Asset Limited, Income Constrained, Employed
Across Michigan, 40 percent of households struggle to afford the basick necessities of housing, child care, food, health care and transportation.
For more information from the state level, see Michigan Association of United Ways' webpage.
What the United Way ALICE Report reveals:
More than 60 percent of all jobs in Michigan pay less than $40,000 a year and low-income jobs are projected to dominate the state's economy for the foreseeable future.
ALICE is men and women, young and old, of all races, closely mirroring our state's basic demographic make-up. More than 77 percent of the ALICE population is white and 42 percent are within their prime wage-earning years of 45 to 64 years old.
Nearly three-quarters of Michigan's 1,529 municipalities have 30 percent or more households unable to make ends meet. The average income needed in order to survive in Michigan depends on local conditions and ranges from $47,000 to $62,000 annually for a family of four, more than double the official poverty U.S. poverty rate.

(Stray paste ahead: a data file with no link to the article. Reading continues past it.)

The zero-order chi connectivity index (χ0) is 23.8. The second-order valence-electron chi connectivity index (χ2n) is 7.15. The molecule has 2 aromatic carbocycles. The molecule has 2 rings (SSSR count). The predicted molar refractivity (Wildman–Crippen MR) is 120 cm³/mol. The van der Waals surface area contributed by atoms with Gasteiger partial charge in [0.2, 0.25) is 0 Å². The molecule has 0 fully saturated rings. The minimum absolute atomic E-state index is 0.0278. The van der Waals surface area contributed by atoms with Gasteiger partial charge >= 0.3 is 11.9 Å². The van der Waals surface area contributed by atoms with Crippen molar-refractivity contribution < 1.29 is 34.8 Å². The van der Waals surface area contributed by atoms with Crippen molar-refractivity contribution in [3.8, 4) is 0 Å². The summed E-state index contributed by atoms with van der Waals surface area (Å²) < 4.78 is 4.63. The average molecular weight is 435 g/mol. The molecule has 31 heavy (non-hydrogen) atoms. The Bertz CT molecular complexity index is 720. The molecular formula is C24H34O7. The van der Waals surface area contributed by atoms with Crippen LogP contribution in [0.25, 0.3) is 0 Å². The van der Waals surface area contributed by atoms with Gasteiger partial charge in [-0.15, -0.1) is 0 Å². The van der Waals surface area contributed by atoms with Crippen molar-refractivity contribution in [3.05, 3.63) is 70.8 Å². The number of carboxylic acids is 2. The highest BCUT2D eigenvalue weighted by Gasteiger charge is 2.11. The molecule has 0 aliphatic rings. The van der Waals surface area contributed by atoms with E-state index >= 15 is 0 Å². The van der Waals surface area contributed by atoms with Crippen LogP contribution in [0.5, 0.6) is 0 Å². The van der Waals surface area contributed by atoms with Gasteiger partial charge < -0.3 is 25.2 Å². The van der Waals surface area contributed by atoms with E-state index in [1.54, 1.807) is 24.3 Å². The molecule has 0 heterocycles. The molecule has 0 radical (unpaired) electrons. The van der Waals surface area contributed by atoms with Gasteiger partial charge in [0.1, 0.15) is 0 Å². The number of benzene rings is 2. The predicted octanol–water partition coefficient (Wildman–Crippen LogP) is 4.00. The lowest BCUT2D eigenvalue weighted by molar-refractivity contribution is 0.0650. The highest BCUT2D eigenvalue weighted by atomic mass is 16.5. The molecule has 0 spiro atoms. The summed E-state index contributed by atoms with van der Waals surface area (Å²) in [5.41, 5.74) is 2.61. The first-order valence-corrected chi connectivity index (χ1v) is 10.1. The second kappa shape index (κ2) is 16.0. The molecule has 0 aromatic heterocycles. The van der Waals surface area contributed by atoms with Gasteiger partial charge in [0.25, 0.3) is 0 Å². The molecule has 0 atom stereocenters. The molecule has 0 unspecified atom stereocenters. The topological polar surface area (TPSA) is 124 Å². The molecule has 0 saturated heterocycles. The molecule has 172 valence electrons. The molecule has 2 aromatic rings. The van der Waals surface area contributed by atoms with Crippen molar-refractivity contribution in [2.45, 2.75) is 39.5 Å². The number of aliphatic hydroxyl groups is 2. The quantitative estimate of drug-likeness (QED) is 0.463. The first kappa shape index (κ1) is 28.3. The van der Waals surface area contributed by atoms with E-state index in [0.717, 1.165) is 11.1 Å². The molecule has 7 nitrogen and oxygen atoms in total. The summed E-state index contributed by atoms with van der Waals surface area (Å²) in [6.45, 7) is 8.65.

Despite the combination of ALICE's wages and some public assistance, ALICE households still face an average 14 percent income gap in order to reach financial stability.
There are serious consequences for both ALICE households and their communities when these households cannont afford the basic necessities.
ALICE households are forced to make difficult choices such as skipping preventative health care, accredited child care, healthy food or car insurance. These "savings" threaten their health, safety, and future - and they reduce Michigan's economic productivity and raise insurance premiums and taxes for everyone. The costs are high for both ALICE families and the wider community.
United Way's in Michigan have come together to release the ALICE Report because recognizing the magnitude of the number of households facing financial hardship, as well as the different types of households and problems they confront, will make more effective change possible.